Those on the lowest incomes will enjoy an inflation-busting pay-rise at the start of April. The living wage for over 23s will rise from £8.91 an hour to £9.50 an hour. Those aged 21-23 will see their minimum wage go up from £8.36 to £9.18, those aged 18-20 will see a rise from £6.56 to £6.83, while those aged under 18 and apprentices will also get a pay rise.
Someone on the living wage working a 37.5 hour week will see their weekly earnings increase from £334.13 to £356.25. Over the course of a year that could mean a pay rise of well over £1,000, from £17,375 to £18,525, according to Suter.
9. 1 April: Water bill price cuts take effect
The cost of goods and services is at a 10-year high. Inflation surged to 5.1% in the 12 months to November 2021, and is expected to hit 6% in the spring of 2022. Coles points out that “one small consolation is that water bills are likely to fall very slightly, as water companies have been told to drop prices very gradually until 2025.”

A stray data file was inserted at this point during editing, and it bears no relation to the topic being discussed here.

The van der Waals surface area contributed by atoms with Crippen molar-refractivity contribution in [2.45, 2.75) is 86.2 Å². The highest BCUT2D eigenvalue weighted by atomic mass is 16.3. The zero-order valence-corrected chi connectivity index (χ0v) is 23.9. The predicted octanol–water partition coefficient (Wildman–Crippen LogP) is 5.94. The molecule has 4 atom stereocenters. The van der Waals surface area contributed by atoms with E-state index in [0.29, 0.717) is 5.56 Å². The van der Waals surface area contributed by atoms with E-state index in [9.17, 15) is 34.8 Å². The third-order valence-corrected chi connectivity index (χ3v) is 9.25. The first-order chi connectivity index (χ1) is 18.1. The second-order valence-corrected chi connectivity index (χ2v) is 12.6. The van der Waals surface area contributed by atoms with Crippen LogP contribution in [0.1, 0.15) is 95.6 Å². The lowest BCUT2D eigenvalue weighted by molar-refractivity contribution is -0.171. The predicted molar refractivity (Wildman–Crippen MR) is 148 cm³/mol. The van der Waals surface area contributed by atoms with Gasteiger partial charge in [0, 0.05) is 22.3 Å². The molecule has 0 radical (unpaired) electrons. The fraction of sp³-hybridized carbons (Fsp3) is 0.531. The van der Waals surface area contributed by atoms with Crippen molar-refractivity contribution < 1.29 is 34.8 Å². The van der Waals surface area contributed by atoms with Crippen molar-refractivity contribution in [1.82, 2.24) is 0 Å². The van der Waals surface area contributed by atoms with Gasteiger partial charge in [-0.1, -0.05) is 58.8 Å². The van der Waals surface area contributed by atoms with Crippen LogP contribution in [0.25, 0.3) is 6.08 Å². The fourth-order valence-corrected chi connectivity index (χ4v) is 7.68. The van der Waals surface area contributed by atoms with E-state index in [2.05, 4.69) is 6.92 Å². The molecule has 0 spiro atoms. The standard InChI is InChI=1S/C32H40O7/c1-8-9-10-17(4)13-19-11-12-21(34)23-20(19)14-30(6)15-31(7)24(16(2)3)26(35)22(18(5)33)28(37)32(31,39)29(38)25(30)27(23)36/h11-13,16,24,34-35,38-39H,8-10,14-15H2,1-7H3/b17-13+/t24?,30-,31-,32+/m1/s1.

10. 6 April: Higher National Insurance
Employers and employees should get ready for a 1.25 percentage point increase to their National Insurance. The employee NI rate will rise to 13.25% on earnings between £9,564 and £50,268, and 3.25% on earnings above this. The money will be ring-fenced from the rest of a worker’s income tax and NI, and used to fund social care in England.
Coles says: “If you’re worried about NI, you can cut your tax bill and boost your pension if your employer offers a salary sacrifice scheme. These effectively cut your pay, and boost pension contributions by an equivalent amount. Because you don’t pay tax or NI on pension contributions, the full value of the cut in salary goes into the scheme. This won’t leave you better off today, because you’ll get less in your pay packet, but it means you’ll be boosting your income in retirement instead of handing over more to the taxman.”